The Haynesville natural gas output could almost double to over 20 Bcf/d in a couple of years, at current conditions.
We also reveal how well results have changed in the core counties, permit activity, and which operator is growing the fastest.
This article contains still images from the interactive dashboards available in the original blog post. To follow the instructions in this article, please use the interactive dashboards. Furthermore, they allow you to uncover other insights as well.
Visit ShaleProfile blog to explore the full interactive dashboard
This interactive presentation contains the latest gas (and a little oil) production data, from all 6,183 horizontal wells in the Haynesville that started producing from 2007, through August.
Natural gas production in the Haynesville continues to set new heights and in August was about 12.2 Bcf/d (after upcoming revisions).
The horizontal rig count in the Haynesville has hovered at just below 50 since the start of the year, a far cry from the 150 rigs that were active here in 2011, but still close to the highest number in the past 9 years. We project more growth in natural gas output at these activity levels:
Natural gas outlook in the Haynesville, based on current drilling activity & productivity, by year of first production.
This image was taken from our Supply Projection dashboard. It reveals that on current trends, the basin could sustain over 20 Bcf/d of natural gas output in a couple of years, all else being equal.
Why is the basin suddenly able to grow so fast? The answer is in improving well results. Here we show how well productivity has improved in the top 6 counties in the Haynesville:
Well productivity over time, by county, measured in average cumulative gas production during the first year.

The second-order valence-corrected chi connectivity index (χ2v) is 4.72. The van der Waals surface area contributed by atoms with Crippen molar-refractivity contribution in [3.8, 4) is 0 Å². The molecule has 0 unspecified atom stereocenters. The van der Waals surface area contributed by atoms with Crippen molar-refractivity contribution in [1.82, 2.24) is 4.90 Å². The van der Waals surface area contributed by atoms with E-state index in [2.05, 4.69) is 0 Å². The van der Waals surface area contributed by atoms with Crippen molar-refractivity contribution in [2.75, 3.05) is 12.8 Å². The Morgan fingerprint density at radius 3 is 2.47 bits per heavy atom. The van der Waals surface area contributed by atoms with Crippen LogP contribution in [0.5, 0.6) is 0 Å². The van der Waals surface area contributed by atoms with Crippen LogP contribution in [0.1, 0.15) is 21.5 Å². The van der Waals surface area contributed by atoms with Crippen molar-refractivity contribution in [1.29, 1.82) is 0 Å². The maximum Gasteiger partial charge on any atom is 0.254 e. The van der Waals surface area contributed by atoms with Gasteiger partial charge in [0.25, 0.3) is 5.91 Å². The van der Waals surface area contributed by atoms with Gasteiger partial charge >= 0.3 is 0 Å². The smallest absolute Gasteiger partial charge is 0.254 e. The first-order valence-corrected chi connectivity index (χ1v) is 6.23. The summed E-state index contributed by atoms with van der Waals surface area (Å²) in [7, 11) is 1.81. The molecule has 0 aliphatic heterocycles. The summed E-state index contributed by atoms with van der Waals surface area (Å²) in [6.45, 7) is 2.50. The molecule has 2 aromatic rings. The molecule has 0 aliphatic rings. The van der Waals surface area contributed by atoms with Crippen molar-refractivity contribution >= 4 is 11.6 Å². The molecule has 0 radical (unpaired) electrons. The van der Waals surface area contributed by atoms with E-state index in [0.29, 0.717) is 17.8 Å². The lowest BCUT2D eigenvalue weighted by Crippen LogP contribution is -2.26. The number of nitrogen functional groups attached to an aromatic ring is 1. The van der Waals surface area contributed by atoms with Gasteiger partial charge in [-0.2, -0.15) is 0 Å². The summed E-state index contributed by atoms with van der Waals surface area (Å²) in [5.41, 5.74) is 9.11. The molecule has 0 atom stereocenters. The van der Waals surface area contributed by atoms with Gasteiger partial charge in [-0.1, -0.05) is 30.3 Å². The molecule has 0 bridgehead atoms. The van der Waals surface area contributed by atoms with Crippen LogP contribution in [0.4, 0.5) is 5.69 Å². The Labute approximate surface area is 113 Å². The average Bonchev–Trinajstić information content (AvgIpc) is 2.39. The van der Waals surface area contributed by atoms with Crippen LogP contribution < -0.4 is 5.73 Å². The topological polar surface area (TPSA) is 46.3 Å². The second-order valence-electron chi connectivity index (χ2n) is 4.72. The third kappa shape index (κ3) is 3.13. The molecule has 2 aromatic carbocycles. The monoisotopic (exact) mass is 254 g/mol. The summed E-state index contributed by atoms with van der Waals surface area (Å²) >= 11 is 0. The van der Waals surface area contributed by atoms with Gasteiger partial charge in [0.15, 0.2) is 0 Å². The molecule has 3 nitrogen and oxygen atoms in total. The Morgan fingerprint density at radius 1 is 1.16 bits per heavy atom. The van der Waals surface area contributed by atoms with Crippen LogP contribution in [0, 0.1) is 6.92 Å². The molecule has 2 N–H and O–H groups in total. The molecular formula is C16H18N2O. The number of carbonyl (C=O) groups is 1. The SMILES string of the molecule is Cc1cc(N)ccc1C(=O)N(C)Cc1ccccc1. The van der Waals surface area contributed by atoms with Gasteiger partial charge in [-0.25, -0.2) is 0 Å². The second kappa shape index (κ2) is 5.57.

A well that came online in 2013 in De Soto recovered on average 1.9 Bcf of natural gas in the first year on production, while a well that began production last year recovered 5.2 Bcf in the same time frame. You can see that the improvements were similarly spectacular in the other 5 counties, with the notable exception of Caddo, where productivity has fallen since 2017 (despite that wells are frac’ed there with the highest proppant loadings, at close to 40 million pounds, as is visible in the bottom chart).
Although most production is still coming from De Soto Parish, Panola County in Texas is catching up fast. This year, already it counted the most approved permits for new horizontal drills:
In the final tab (“Top operators”), the leading 10 natural gas producers in this basin are listed. Indigo, the number 4 in this list, has just been acquired by Southwestern Energy. Rockcliff, the number 3, is showing the fastest growth among these operators. Its recent well results in Harrison and Panola are impressive:
Rockcliff in the Haynesville — well locations and results
The 40 horizontal wells it brought online last year recovered over 5 Bcf of natural gas during the first year on production.
Our next post will be on all covered US states, followed by an update on North Dakota, which just released production figures for October (already available in our subscription services).
Production data is subject to revisions.
For this presentation, I used data gathered from the following sources:
- The Louisiana Department of Natural Resources
- Texas RRC. Production data is provided on lease level. Individual well production data is estimated from a range of data sources, including regular well tests, and pending lease reports.
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